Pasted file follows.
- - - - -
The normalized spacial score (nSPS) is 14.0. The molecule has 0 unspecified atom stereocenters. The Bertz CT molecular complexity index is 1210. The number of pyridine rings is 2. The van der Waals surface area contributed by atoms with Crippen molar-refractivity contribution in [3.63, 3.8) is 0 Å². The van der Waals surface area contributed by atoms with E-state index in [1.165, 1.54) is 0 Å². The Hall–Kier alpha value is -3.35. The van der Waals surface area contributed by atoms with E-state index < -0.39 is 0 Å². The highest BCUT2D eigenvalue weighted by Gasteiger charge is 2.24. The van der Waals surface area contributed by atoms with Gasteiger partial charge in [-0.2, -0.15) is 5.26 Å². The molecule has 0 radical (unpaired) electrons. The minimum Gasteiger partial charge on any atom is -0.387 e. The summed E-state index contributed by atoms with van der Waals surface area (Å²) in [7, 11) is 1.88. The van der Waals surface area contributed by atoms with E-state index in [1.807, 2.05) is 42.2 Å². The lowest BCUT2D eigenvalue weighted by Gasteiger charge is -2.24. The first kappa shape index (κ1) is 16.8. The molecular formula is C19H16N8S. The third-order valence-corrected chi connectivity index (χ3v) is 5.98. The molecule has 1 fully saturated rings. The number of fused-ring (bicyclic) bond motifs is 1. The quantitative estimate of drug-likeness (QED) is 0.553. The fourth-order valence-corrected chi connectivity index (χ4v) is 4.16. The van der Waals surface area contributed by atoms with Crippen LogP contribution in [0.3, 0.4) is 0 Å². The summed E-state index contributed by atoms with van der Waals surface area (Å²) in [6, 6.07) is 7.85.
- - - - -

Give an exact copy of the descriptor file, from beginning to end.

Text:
The normalized spacial score (nSPS) is 14.0. The molecule has 0 unspecified atom stereocenters. The Bertz CT molecular complexity index is 1210. The number of pyridine rings is 2. The van der Waals surface area contributed by atoms with Crippen molar-refractivity contribution in [3.63, 3.8) is 0 Å². The van der Waals surface area contributed by atoms with E-state index in [1.165, 1.54) is 0 Å². The Hall–Kier alpha value is -3.35. The van der Waals surface area contributed by atoms with E-state index < -0.39 is 0 Å². The highest BCUT2D eigenvalue weighted by Gasteiger charge is 2.24. The van der Waals surface area contributed by atoms with Gasteiger partial charge in [-0.2, -0.15) is 5.26 Å². The molecule has 0 radical (unpaired) electrons. The minimum Gasteiger partial charge on any atom is -0.387 e. The summed E-state index contributed by atoms with van der Waals surface area (Å²) in [7, 11) is 1.88. The van der Waals surface area contributed by atoms with E-state index in [1.807, 2.05) is 42.2 Å². The lowest BCUT2D eigenvalue weighted by Gasteiger charge is -2.24. The first kappa shape index (κ1) is 16.8. The molecular formula is C19H16N8S. The third-order valence-corrected chi connectivity index (χ3v) is 5.98. The molecule has 1 fully saturated rings. The number of fused-ring (bicyclic) bond motifs is 1. The quantitative estimate of drug-likeness (QED) is 0.553. The fourth-order valence-corrected chi connectivity index (χ4v) is 4.16. The van der Waals surface area contributed by atoms with Crippen LogP contribution in [0.3, 0.4) is 0 Å². The summed E-state index contributed by atoms with van der Waals surface area (Å²) in [6, 6.07) is 7.85.